Note: To protect the privacy of our members, e-mail addresses have been removed from the archived messages. As a result, some links may be broken.
I have a number of ways that I make sure that I cover all four. Production
always gets the pig's share. But that is OK. It takes time to produce
original, creative and thoughtful artwork.
Sometimes I introduce with an artist or more often several artists whose work
relates to the design principle/technique I am teaching. Since I teach units
of study these production periods tend to go on for some time involving
several pieces of finished work. So I break up these time periods with other
sessions in which we focus on the artwork of others.
Sometimes the artists are well known and sometimes they are not. I do not want
my students to think that there are only a few valid artists. I always include
as much information about the artist as I can. Particularly the information
that demonstrates that they are ordinary people whose special talents just
happen to be in the visual arts. I get artists from the community to come in
and demonstrate and discuss their work also.
Sometimes we do not focus on the artist but on the critical process. I have a
number of activities I use for that. After they have learned the critical
process (which usually involves more than one time doing it), we do things
such as pretending to be the acquisition committee for a museum. Sometimes I
line up several pieces with prices and they have X amount of dollars to spend.
They have to explain their purchases objectively and subjectively. Sometimes
they are the critic for a "show" that I put up and write an article for the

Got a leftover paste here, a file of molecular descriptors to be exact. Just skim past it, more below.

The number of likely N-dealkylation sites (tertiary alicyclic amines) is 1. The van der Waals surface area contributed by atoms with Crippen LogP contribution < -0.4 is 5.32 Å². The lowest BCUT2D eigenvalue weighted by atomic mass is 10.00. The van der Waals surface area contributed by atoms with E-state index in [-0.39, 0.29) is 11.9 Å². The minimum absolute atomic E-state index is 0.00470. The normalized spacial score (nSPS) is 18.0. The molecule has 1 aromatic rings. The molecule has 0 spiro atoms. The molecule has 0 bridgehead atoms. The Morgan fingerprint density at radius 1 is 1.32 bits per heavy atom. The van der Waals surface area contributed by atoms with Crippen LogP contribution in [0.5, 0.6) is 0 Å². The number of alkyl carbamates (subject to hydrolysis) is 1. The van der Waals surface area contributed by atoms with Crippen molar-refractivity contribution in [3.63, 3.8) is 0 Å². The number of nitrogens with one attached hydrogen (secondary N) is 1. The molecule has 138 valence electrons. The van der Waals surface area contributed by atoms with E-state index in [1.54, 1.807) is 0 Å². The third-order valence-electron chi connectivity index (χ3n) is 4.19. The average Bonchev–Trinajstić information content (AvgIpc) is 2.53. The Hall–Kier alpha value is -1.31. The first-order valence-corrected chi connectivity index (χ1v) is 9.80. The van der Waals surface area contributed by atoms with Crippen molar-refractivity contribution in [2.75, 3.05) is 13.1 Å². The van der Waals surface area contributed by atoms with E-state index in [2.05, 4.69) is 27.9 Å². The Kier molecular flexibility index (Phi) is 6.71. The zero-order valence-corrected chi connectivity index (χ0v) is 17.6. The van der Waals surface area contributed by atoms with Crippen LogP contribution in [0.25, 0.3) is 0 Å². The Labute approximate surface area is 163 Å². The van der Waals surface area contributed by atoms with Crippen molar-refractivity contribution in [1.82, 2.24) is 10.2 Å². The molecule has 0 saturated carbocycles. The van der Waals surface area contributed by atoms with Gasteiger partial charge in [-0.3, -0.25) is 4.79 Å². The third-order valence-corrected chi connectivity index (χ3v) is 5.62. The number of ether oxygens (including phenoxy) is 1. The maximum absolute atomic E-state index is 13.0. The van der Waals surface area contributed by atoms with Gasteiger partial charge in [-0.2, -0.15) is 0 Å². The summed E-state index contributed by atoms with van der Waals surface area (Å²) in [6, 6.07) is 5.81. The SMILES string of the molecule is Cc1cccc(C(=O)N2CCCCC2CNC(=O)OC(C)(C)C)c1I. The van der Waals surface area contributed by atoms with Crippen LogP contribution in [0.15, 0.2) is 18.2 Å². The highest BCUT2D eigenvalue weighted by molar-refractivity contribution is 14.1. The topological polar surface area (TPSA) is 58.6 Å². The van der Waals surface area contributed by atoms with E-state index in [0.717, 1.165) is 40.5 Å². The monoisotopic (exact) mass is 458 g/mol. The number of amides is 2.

Sometimes I put an artwork on display and ask them to identify the dominant
design principle(s). This is usually a ten or fifteen minute activity which
they do own their and turn in before leaving class.
When I am focusing on the artwork of a particular time period, we will usually
just have a discussion. I am not hung up on production being the end result of
everything we do. In other words we can take a trip to the museum and merely
discuss what we saw. I do not think that I have to rationalize the trip by
drawing while there. Sometimes the presentation of artwork is the lead-in for
research on a particular period.
We do a variey of activities involving the philosophy of art also. One of the
first things we do is establish our own individual definitions of art. They
particularly enjoy responding to questions such as: The museum is on fire. You
can do only one of two things. You can rescue the Mona Lisa or the old man
lying unconscious on the floor underneath. Which would you do and why?
There are really so many ways to approach teaching art. DBAE is, to me, a very
healthy way of doing it. And really most good teachers do it that way anyway.
It doesn't matter what you call it or if it has a name at all. Just don't
deprive students. Give them everything you can. There is nothing that they
don't need to know.
Well I have gone on long enough.